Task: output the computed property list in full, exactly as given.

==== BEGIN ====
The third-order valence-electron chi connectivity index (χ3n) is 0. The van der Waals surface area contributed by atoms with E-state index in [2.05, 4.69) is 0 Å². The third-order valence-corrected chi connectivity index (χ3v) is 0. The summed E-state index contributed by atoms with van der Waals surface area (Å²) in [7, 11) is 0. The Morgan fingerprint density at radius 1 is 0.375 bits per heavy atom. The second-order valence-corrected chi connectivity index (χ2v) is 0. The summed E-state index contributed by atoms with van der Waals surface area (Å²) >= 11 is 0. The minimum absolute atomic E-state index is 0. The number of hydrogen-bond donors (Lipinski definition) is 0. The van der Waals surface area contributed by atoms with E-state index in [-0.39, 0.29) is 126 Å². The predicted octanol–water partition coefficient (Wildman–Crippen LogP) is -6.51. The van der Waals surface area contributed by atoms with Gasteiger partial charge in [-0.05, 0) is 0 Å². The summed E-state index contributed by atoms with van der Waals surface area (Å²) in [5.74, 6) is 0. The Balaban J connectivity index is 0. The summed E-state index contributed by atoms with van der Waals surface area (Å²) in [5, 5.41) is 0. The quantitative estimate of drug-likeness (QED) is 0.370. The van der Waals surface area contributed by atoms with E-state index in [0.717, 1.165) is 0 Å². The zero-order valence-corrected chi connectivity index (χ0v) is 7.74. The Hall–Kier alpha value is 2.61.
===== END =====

The third-order valence-electron chi connectivity index (χ3n) is 0. The van der Waals surface area contributed by atoms with E-state index in [2.05, 4.69) is 0 Å². The third-order valence-corrected chi connectivity index (χ3v) is 0. The summed E-state index contributed by atoms with van der Waals surface area (Å²) in [7, 11) is 0. The Morgan fingerprint density at radius 1 is 0.375 bits per heavy atom. The second-order valence-corrected chi connectivity index (χ2v) is 0. The summed E-state index contributed by atoms with van der Waals surface area (Å²) >= 11 is 0. The minimum absolute atomic E-state index is 0. The number of hydrogen-bond donors (Lipinski definition) is 0. The van der Waals surface area contributed by atoms with E-state index in [-0.39, 0.29) is 126 Å². The predicted octanol–water partition coefficient (Wildman–Crippen LogP) is -6.51. The van der Waals surface area contributed by atoms with Gasteiger partial charge in [-0.05, 0) is 0 Å². The summed E-state index contributed by atoms with van der Waals surface area (Å²) in [5.74, 6) is 0. The Balaban J connectivity index is 0. The summed E-state index contributed by atoms with van der Waals surface area (Å²) in [5, 5.41) is 0. The quantitative estimate of drug-likeness (QED) is 0.370. The van der Waals surface area contributed by atoms with E-state index in [0.717, 1.165) is 0 Å². The zero-order valence-corrected chi connectivity index (χ0v) is 7.74. The Hall–Kier alpha value is 2.61.